Photography by David Benthal

Anne Sherwood Pundyk is a painter who brings together the traditions of abstract art, textiles and storytelling to create her fine art.

Her unstretched paintings reach high and wide. Stained sections of drop cloth canvas dangle telltale threads from their seems. Irregular downpours of color buckle the patched surfaces. Crip colored-pencil lines float amongst radiant circles and stripes. Together they test the roiling flows. She trades experimental methods between her intimate works on stitched paper and the larger canvases. Activated by color, each painting ultimately has its own improvised story. Elements of her studio work link directly to her photographs, artist’s books, writing and performance pieces.

Pundyk was first schooled in drawing as a child by her artist grandmother, centering her experience of art-making in the home. As a young girl she understood how to shape simple materials such as fabric and string to ground her thoughts. Her family frequently relocated throughout the US. Each move expanded her exposure to different facets of art and art history. She studied at The Corcoran School in Washington, DC and with the artist Sam Gilliam in her teens. She explored the light and color-focused California arts scene in Los Angeles and the museums of Paris in as a student at Pomona College in Claremont, CA. At RISD in Providence, RI as a graduate student she was guided by the artist Pat Adams and entered the vortex of tradition and contemporary invention on the east coast. She subsequently raised her own family with her husband in New York City.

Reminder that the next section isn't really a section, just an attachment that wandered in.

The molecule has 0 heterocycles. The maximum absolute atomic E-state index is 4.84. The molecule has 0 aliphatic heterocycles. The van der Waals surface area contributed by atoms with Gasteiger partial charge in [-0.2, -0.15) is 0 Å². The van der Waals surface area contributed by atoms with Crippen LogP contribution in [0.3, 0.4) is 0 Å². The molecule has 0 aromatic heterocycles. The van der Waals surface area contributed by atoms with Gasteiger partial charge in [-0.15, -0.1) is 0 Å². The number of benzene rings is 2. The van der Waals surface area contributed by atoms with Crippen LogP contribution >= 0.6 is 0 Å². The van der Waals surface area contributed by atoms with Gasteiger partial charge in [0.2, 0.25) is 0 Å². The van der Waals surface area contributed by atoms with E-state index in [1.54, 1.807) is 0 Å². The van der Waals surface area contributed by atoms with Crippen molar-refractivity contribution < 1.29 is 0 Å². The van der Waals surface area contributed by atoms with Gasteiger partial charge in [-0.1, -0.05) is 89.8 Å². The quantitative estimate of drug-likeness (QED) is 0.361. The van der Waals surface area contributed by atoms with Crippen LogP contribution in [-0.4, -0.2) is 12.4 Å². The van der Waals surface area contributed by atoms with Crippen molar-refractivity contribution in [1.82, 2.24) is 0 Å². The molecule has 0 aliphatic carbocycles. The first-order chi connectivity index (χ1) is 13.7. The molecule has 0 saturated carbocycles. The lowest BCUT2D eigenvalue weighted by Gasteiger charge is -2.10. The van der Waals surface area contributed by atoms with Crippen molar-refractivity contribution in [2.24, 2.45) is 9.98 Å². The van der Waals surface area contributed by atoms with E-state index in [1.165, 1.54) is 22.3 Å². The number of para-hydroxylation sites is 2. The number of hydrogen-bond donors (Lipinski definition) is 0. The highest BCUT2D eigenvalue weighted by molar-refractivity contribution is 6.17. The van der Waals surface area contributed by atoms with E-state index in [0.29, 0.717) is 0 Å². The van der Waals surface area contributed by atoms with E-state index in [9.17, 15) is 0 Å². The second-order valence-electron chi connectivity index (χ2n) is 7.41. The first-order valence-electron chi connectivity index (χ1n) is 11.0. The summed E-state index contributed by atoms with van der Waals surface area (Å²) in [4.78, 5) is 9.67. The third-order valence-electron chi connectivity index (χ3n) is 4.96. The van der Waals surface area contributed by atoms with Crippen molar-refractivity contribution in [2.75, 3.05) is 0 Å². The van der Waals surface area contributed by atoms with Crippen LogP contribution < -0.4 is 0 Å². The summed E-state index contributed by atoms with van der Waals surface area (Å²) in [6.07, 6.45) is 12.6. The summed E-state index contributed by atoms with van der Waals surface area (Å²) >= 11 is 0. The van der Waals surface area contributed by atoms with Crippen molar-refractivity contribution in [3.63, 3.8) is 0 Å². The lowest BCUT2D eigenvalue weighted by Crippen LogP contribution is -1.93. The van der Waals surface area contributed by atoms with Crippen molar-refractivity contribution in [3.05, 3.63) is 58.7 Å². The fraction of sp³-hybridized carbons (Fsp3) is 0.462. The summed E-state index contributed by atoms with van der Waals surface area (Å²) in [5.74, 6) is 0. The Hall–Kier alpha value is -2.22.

Pundyk has engaged in her art making, exhibiting and art writing over the last 35 years. She relocated her studio to the North Fork ten years ago. The move has been the catalyst for a fundamental re-centering of her art around adapting everyday forms with an eye toward questioning convention. Operating beyond tradition has been hard won over many decades. Curator Helen A. Harrison observed, “…[Pundyk’s] work suggests that understanding requires another interpretive tool, or perhaps a personal surrender to a deeper, less accessible, level of cognition.” Now Pundyk’s unstretched paintings slip free from expectation.